Remy sighed and leaned his head back, removing his sunglasses. “Non, dere’s no danger now. Long story short, I took a job an’ my employer paid me half upfront. Dat’s de money dat was in my coat. I did de job, an’ I was headin’ out to see you an’ check dis place out for a friend of mine dat’s havin’ problems wit’ their powers, an’ maybe take y’up on your offer for myself. Guess my employer didn’ want someone out dere dat knew about de job he pulled, an’ hired an assassin.”

“Dey shot me while I was ridin’ my motorcycle over a bridge on a long straight stretch of road – musta been wit’ a sniper rifle – an’ I went inta a river. Stayed under for a while, an’ y’know how long I can hold m’breath, until dey figgered I was dead. Damn waste of a fine bike.” Remy said, shaking his head in regret. “Dey t’ink I’m dead an’ I’m fine leavin’ it dat way, so ev’ryone here ain’ gonna be in danger.”

Storm waited quietly for several moments, and realized he was struggling with deciding whether or not to tell her the entire story of why his employer had wanted him dead. She patted his knee. “It’s okay Remy. You can tell me the details later when you’re ready. As long as we don’t have to worry about someone hunting you down here, that’s all I need to know now. And your friend is welcome here if he or she wants to come.”

Remy nodded gratefully to her, glad for her understanding of him.

Ororo placed her hands on her knees and stood up. “I’ll let you get settled in. All of your stuff is over on the dresser, and I went out and got you some new clothes. I have to get back downstairs and grab something to eat before class. I’ll be done at around noon, so you behave yourself until then, okay?”

Remy rolled his eyes. “Okay Stormy. You make it sound like I’m gonna run around de mansion stealin’ everyt’ing I can find.”

Ororo looked back at him with a raised eyebrow. “And that would be unusual for you how?”

Remy grinned back at her. “Well, you got a point dere. Don’ worry Stormy, I’m too tired to go stealin’.”

“Okay, Remy. I’ll see you around lunchtime.”

Remy forced himself upright off the bed as Ororo walked out the door. He walked over to the dresser where Ororo had neatly folded his trenchcoat. He grabbed it and tossed it onto the bed.

Remy first removed the collapsed bo staff and set it on a nightstand near his bedside that was occupied only by a small lamp and an alarm clock. Remy grabbed the bundle of bills that Ororo had discovered and set it on the bed.

He grabbed several pouches from various hidden pockets, and unzipped each, making sure his lock pick kit and other tools of the trade were all intact. He then pulled out a slim plastic case. He popped it open and sighed in relief when he saw his cigarettes inside had remained dry during his watery plunge. ‘Guess they told the truth about it being airtight,’ he thought to himself.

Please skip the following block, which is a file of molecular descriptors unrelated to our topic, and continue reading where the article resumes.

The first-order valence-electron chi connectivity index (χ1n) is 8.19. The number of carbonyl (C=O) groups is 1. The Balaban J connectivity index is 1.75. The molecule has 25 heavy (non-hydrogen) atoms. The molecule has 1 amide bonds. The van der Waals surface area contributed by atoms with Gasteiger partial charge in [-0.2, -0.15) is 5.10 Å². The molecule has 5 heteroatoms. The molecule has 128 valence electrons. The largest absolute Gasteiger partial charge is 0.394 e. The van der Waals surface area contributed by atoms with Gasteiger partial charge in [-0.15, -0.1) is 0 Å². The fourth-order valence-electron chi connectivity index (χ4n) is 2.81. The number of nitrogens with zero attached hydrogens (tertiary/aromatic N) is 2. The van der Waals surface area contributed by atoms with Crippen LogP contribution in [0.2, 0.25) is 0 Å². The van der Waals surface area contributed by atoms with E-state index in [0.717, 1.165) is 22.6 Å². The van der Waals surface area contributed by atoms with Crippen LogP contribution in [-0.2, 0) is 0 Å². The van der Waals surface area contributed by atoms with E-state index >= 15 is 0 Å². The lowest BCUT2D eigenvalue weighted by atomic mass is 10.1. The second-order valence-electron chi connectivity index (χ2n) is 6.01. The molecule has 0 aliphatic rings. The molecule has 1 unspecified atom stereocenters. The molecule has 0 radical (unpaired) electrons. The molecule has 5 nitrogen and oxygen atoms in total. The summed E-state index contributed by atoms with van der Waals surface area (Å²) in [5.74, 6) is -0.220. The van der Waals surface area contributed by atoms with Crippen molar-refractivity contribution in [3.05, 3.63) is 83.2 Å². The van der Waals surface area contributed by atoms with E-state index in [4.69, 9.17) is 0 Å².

Remy ran his hands along the inside of the coat to check on several concealed throwing spikes – double pointed bo-shuriken around five inches long – he kept as a backup if he ran out of cards to charge. He had fastened them in tight Velcro loops to make for easy and quick removal, but when he felt only two of his usual four, he realized it had made it easier for them to get lost in his fall.

Remy pulled out two packs of cards and shuffled through them. One deck was warped from water exposure, and he tossed it into a garbage can, but the second had still been wrapped up in its cellophane packaging, and when he tore it off and shuffled through the cards he saw that it had kept them dry. He slid the deck into the pocket of his jeans, glad that he still had a set to use.

Finally he reached the pocket he had been dreading, and pulled out a thin cell-phone. He flipped open the cover and attempted to turn it on, but nothing happened. He pried open the battery cover, and groaned when a small trickle of water emerged. “Fuck!” He knew that with water infiltrating that far that the phone was ruined. He squinted into the battery compartment and gently removed the SIM card, so he could keep his data and put it into a new phone, and placed it on the nightstand.

Remy picked up the bundle of hundreds and peeled several out, which he pocketed. He replaced most of the rest in his trenchcoat and placed the trenchcoat back on the dresser, but he folded several bills and placed them in the battery compartment of his phone - tossing the ruined battery into the trash can - and then replaced the battery cover and placed the phone under the soil of the potted plant that sat near his balcony. From his experience as a thief, he would never keep all of his valuables in the same place if he could help it: no sense making it easy for another thief.

Remy stepped over to a low dresser across from the bed. A television set and a cordless telephone rested on top of it. He grabbed the telephone, grateful that he wouldn’t have to wander the mansion in search of one, and carried it over to the bed. He leaned against the headboard, and dialed his brother’s number.

The other end rang three times before it was picked up and a smooth baritone voice answered. “Hello, dis is Henri.”

“Oh, really? Damn, I thought dis was de number for a phone sex hotline.” Remy said.

“Remy? Thank God you’re alright!” Henri said, sounding relieved. “What the hell have you been doing? You haven’t called in days!”